The purpose of a penetration test is to help identify vulnerabilities and suggest remediation. It’s up to you to implement the remediation and commit to maintaining security – such as adding ongoing cybersecurity and information security activities to your organisation’s security management program. And unless the scope was for an end-to-end penetration test, covering the entire attack surface, the test may have focused on targeted areas only.
- “My organisation is compliant, therefore it’s secure.”
If your organisation takes a proactive approach to cybersecurity and information security threats and employs measures to meet your organisation’s level of risk, it’s likely that it is well protected – and compliant. If, however, your approach is to just meet the basic requirements to achieve compliance, your organisation may be compliant yet at a high risk of compromise.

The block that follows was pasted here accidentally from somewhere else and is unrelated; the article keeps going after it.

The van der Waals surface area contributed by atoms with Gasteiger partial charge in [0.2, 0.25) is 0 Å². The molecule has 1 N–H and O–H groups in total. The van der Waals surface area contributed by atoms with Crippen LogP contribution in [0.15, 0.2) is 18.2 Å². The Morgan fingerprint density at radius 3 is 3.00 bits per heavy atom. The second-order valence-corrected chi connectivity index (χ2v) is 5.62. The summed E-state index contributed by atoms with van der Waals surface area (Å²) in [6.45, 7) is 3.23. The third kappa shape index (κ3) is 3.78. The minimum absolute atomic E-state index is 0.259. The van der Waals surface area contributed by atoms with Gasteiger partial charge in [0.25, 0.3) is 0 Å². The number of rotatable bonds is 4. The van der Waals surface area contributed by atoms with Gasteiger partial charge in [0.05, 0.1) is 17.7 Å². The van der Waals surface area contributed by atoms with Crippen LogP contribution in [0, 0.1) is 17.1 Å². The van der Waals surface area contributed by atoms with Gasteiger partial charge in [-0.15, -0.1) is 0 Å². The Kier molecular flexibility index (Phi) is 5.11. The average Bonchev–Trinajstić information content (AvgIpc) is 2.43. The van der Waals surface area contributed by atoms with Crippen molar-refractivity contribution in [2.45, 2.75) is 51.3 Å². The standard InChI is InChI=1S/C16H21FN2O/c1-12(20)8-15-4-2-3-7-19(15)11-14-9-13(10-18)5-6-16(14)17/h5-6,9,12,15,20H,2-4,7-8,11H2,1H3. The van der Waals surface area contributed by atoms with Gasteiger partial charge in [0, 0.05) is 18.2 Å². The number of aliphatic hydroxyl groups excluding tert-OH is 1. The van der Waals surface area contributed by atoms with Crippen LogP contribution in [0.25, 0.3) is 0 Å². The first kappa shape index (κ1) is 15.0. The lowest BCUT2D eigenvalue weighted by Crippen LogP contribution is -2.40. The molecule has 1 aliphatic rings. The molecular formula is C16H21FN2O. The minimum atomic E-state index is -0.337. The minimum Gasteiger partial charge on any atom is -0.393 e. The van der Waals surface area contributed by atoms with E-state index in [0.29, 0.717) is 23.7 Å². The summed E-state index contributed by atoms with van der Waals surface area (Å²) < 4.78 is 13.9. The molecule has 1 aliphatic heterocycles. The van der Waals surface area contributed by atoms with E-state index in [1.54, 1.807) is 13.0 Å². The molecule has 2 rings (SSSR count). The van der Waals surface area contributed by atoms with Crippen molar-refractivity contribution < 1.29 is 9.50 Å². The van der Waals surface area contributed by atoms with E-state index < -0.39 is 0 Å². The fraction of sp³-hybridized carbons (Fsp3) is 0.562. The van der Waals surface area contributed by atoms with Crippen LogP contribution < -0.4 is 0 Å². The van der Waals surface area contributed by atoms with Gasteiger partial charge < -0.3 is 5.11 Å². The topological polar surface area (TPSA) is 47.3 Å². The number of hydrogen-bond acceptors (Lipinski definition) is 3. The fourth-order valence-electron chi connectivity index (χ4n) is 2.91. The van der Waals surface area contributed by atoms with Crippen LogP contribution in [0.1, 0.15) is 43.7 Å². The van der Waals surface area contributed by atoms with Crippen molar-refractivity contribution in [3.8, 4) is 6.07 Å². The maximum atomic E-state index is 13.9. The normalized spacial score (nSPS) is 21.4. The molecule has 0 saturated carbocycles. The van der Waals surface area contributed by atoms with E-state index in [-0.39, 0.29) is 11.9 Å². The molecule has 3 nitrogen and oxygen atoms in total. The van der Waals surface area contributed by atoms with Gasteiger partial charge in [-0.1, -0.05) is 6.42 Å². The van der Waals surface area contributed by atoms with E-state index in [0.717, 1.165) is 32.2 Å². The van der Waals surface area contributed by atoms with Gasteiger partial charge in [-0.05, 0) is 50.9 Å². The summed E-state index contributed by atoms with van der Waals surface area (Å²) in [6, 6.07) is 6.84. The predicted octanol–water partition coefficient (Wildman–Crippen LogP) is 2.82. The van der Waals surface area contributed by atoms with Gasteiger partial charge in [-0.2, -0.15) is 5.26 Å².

- “My organisation has so much testing that the network is bulletproof.”
Investing in protecting your IT technology assets is meaningless if you do not also recognise the potential risk from social engineering and phishing. Education must include not only the security team (system admins, database admins, developers) but all employees. Regular penetration testing that includes social engineering will help to identify and benchmark risk, and an ongoing phishing training program can provide your organisation with an ongoing, cost-effective solution.
We hope you’ve found this blog article useful. For more information about penetration testing, download A Guide for First-time Penetration Testing Buyers here >> In this free guide we answer the questions commonly asked by first-time penetration testing buyers and provide guidance to help you achieve a successful penetration testing experience.
Questions & More Information
Do you have a question about penetration testing? Contact Us today to speak to one of Shearwater’s certified Ethical Hackers. They have extensive experience in providing penetration testing services and assisting clients to achieve and maintain accreditation.